Data threats: How prepared is your pharmacy?


70% of small businesses that suffer a data breach go out of business within a year of the attack. Here are some strategies to keep your pharmacy strong.

A recent survey, the 2013 Verizon Data Breach Investigations Report, reported that 70% of small businesses that suffer a data breach go out of business within one year of the attack. Clearly, in a sector as competitive as retail pharmacy, data security has moved beyond the realm of IT and become a general business concern.

According to the industry research firm IBISWorld, despite profit setbacks, healthcare reform and an aging population will spur growth for the U.S. pharmacy market, the sheer size of which will make it a target for increasingly aggressive cybercriminals. In the competitive and patient-focused retail pharmacy market, this should serve as a clarion call to data defense.

An area of particular concern for pharmacies is point-of-sale (POS) systems, as recent attacks indicate that installation of malware is on the rise. This point of attack can be particularly vulnerable to unauthorized capture of payment and consumer data, more so as pharmacies increasingly employ POS data for advanced analytics and business intelligence.

See also: Electronic discovery: What every pharmacy needs to know

Defend the data

There are three principal methods of defense that pharmacy retailers would be wise to employ in mitigating the risk of data breaches.

First and foremost are the commonsense methods for prevention of unwarranted access: ensure that firewalls are in place; install and properly operate up-to-date anti-virus software; and train employees in appropriate security procedures (e.g., do not open suspicious e-mails, safeguard and change passwords frequently, and do not download files from untrusted sites). When these measures are taken and enforced, it is much more difficult for outsiders to access business data.

See also: Employees pose greatest threat to PHI security

Internal security

Second, many data security issues arise from a company’s own employees. Analysts have suggested that the increased focus on external threats may result in a lack of attention to internal ones, despite the fact that the leading causes of security incidents in the near future are expected to be employees and negligence.

It is imperative that business systems be locked down so that only those who need access to data can get it. If your pharmacy has credit card numbers or checks in a safe, ensure that only the proper personnel has access to it. The same principle holds for data security. If an employee doesn’t need access to patient records, don’t grant it to them.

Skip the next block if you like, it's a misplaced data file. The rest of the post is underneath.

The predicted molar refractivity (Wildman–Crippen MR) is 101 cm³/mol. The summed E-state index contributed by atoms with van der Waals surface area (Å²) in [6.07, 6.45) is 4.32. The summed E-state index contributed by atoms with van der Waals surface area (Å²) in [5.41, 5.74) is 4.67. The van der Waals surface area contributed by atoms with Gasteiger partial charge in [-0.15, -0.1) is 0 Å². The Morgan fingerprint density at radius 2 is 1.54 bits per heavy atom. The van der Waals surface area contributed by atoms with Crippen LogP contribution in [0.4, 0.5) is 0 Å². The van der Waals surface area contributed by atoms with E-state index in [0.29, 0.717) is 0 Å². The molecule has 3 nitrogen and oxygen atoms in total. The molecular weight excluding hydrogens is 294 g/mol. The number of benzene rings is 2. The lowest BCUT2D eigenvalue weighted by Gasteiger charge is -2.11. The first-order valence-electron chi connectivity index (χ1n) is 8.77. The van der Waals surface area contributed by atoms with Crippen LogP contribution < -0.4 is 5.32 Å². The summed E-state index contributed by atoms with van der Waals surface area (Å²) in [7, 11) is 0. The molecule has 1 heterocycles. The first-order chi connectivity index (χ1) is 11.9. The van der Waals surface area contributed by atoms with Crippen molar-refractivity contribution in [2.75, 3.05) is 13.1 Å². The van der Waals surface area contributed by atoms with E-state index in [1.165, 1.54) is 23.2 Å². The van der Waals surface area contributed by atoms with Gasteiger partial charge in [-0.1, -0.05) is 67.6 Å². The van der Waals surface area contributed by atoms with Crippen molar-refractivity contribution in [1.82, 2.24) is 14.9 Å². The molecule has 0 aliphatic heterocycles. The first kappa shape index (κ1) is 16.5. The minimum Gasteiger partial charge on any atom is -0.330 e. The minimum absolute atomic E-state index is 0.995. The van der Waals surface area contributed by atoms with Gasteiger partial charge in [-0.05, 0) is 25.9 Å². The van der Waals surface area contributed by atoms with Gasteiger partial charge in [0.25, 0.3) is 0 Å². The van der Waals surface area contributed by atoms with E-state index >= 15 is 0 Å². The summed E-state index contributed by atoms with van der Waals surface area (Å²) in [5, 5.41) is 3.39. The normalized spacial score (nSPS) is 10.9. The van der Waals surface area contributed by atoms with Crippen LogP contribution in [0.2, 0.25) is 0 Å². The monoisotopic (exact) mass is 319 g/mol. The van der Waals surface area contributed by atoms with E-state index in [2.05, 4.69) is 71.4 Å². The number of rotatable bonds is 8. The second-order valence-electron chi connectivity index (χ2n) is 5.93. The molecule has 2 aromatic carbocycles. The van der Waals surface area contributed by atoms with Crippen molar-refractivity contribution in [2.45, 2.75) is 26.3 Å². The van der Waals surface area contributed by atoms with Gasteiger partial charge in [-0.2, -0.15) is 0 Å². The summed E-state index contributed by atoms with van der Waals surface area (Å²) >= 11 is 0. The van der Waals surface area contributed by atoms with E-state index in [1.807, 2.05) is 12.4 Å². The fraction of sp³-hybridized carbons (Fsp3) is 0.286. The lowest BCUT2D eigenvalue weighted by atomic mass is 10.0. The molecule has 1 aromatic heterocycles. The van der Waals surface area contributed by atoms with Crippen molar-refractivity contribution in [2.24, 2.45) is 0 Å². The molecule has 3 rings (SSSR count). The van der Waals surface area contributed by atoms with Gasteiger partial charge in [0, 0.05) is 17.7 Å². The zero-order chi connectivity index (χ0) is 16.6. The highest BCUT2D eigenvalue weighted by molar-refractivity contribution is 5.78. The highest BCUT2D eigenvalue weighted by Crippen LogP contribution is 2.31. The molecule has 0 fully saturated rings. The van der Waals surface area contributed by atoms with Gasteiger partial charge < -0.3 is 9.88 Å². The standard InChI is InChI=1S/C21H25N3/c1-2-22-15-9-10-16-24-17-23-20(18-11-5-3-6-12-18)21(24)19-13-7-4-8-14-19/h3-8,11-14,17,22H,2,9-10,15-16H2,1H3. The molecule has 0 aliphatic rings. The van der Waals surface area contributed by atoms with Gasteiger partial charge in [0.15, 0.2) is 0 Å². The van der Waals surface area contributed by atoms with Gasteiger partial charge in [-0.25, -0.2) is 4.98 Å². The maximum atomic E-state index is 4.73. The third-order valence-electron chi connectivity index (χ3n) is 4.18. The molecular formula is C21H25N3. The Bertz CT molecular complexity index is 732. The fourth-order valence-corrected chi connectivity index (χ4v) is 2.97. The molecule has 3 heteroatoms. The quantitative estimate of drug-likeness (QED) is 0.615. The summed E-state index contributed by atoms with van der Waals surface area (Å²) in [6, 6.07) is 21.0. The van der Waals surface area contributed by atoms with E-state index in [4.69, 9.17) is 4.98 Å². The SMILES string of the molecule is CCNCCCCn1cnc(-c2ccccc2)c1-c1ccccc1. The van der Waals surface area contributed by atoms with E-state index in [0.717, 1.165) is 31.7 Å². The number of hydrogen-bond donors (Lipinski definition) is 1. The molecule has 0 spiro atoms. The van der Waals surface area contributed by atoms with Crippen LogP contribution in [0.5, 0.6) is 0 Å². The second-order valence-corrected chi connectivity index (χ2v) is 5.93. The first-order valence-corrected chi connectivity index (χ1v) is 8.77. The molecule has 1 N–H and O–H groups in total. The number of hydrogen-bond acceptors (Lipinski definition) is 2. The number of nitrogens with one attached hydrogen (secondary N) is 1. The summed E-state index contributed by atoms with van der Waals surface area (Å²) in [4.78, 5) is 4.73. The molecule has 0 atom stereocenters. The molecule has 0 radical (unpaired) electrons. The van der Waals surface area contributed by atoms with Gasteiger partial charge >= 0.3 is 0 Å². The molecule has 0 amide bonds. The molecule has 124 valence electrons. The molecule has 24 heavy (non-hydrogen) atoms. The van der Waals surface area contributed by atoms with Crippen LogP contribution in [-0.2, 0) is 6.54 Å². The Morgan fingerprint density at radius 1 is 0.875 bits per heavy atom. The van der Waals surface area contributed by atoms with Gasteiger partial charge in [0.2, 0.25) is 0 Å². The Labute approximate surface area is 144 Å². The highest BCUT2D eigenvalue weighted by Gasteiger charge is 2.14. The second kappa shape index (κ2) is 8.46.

"Killing" data

Finally, and perhaps most important, businesses can use tools such as point-to-point encryption and tokenization to make data inoperable to those who access it without authorization. This has sometimes been referred to as “killing" data.

Point-to-point encryption translates data into a form that outside parties can neither decode nor use. Similarly, tokenization is a method whereby transactional systems provide a “token” that represents a payment card number; it is still unique, but cannot be used outside the system.

A token replaces all major-brand bankcard numbers transmitted to payment processors, as well as those stored internally for house accounts. Even if a breach or theft allows a third party to acquire a transaction or house account file, the data won’t reveal a card number that can be reused.

These tools should be part of the data defense strategy for any POS or transactional system used by pharmacy businesses.

Continuous vigilance

As new regulations to help secure data are developed, the window of opportunity will shrink or close for hackers, and they can be expected to step up their activities as these regulatory deadlines approach. Ultimately, pharmacies must be vigilant, even as these laws will help boost public confidence in data security.

It’s an old saying that the way to be safe is never to be secure - something that retail pharmacies need to remember as they setup defenses to protect their own data and that of their patients in an increasingly data-driven market.

Keith Lamis senior product marketing manager, Epicor Software Corporation, a company in Austin, Texas that markets business software solutions to the manufacturing, distribution, retail and services industries.

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